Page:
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Several letters marked in the English alphabet, as consonants, are either superfluous, or represent, not simple, but complex sounds. C, for instance, is superfluous in both its sounds ; the one being expressed by k, and the other by 8. G, in the soft pronunciation, is not a simple, but a complex sound; as age is pronounced aidge. Jis unnecessary, because its sound, and that of the soft g, are in our language the same. , with its attendant u, is either complex, and resolvable into kw, as in quality: or unnecessary, because its sound is the same with k, as in opaque. X is compounded of ge, as in exemple ; or ks, as in expect.

From the preceding representation, it appears to be a point of considerable importance, that every learner of the English language should be taught to pronounce perfectly, and with facility, every original simple sound that belongs to it. By a timely and judicious care in this respect, the voice will be prepared to utter, with ease and accuracy, evo ery combination of sounds; and taught to avoid that confused and imperfect manner of pronouncing words, which accompanies, through life, many persons who have not, in this respect, been properly instructed at an early period.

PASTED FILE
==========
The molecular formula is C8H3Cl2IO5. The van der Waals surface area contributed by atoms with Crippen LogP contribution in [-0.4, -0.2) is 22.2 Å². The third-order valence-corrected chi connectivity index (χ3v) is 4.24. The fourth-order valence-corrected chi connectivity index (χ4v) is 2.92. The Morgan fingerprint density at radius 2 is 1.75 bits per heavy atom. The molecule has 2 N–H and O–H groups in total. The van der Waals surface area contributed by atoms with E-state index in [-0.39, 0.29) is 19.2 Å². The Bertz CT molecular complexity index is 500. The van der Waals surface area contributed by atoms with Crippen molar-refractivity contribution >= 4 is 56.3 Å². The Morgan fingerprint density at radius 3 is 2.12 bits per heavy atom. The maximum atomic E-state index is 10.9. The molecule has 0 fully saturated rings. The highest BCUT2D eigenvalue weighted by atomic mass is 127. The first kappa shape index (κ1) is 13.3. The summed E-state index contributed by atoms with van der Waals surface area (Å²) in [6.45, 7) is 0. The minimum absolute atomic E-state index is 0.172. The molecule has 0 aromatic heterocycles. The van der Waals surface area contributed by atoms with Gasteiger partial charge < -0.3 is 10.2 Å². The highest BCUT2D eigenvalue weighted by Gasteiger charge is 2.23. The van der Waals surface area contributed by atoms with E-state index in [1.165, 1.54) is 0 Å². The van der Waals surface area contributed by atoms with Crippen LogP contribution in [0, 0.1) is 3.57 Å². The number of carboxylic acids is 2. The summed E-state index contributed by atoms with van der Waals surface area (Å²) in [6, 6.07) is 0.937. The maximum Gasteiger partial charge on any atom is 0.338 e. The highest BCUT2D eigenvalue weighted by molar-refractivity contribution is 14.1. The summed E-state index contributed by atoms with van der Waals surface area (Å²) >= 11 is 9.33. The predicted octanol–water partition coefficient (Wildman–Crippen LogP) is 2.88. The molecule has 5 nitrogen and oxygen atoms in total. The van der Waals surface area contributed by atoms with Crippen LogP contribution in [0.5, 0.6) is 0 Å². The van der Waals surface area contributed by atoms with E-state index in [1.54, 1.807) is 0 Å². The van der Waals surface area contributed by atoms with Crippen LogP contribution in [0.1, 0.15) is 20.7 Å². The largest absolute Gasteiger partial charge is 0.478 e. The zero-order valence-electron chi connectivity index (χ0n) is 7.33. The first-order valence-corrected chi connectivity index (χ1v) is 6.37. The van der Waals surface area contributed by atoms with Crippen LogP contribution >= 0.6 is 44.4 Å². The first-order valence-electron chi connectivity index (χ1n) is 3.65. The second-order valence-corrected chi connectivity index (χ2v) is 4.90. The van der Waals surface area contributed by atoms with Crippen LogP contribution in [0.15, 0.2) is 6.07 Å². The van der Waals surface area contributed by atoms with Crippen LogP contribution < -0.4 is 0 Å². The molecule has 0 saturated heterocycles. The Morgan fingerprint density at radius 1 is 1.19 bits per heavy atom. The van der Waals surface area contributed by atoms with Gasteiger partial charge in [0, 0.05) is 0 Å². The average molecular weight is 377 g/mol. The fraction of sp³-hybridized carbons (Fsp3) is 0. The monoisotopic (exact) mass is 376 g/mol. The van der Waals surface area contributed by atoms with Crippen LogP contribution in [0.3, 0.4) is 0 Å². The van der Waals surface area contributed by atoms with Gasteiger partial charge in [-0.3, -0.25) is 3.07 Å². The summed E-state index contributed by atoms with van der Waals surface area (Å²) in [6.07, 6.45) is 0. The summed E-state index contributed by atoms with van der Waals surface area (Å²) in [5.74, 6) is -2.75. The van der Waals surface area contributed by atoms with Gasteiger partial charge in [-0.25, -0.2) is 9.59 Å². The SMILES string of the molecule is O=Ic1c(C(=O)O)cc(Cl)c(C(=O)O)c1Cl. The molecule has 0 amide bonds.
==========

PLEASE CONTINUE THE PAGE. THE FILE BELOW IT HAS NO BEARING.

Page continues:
Letters are divided into Vowels and Consonants.

A Vowel is an articulate sound, that can be perfectly uttered by itself; as a, e, 0; which are formed without the help of any other sound.

A Consonant is an articulate sound, which cannot be perfectly uttered without the help of a vowel ; as b, d, f,l; which require vowels to express them fully.

The vowels are, a, e, i, o, u, and sometimes u and y.

W and y are consonants when they begin a word or syllable ; but in every other situation they are vowels.